Vampira, Ghoulardi, Dr. Shock: 20 Classic Creeps Of Regional Horror TV

By Sarah Norman | October 31, 2023


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From 1954 to 1955 Vampira ruled Los Angeles. Even though The Vampira Show was only on the air for eight months it managed to set the standard for what a late night movie show looked like. Sauntering out of the dense fog, Vampira, played by Maila Nurmi, beckoned to the viewer with her sharp, claw-like fingernails and jabbed them and the films with caustic humor.

Like many of the copycats that followed, The Vampira Show was created as a way to show inexpensive - and in some cases free - horror movies that needed a hook beyond their mere existence. And even if the movies were bad, at least Vampira was fun to watch. 

In 1981, Nurmi had an opportunity to bring Vampira back to TV on the Los Angeles station KHJ-TV. In the process of creating the show, Cassandra Peterson was hired as Elvira, a Vampira-like character, without Nurmi's permission. Nurmi quit, and filed an unsuccessful lawsuit against Peterson.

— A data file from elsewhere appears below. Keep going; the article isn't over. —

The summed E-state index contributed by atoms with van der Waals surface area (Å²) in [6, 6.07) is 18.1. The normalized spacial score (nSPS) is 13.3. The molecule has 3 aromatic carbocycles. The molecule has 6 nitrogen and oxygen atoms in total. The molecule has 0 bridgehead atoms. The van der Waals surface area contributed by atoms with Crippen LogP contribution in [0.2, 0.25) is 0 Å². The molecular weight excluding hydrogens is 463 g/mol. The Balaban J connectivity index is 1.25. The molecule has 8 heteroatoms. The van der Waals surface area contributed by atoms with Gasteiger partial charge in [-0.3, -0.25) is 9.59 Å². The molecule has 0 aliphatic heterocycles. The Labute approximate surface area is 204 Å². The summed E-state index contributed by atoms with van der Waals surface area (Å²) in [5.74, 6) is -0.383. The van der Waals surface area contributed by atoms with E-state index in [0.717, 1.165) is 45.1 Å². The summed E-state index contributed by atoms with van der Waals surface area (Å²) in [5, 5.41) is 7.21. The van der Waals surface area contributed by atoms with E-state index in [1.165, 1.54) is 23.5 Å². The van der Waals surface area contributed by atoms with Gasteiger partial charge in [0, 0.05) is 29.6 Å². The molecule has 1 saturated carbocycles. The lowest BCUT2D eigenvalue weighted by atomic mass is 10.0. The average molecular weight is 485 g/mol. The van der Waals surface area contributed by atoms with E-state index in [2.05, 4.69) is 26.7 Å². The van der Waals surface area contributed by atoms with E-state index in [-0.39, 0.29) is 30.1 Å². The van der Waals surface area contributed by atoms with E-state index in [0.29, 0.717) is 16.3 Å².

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From 1957 to 1960 John Zacherle hosted two different late night horror shows, Shock Theater, and Zacherley at Large. Initially, he played “Roland” a ghoul who performed skits in-between moments in the film while speaking to his wife, a character who never exited her coffin. In 1958 he moved from Philadelphia's WCAU for New York's WABC, where he changed his name from Roland to Zacherley (the station added the "y" to his last name), and his show continued as if nothing was new.

Zacherley was a huge deal in the New York and Philadelphia areas, and aside from hosting his horror shows he also recorded novelty songs like “Dinner with Drac,” a song that broke into the Billboard Top 10. He continued working in regional television and radio through the ’90s, but he’s most remembered for his time hosting Shock Theater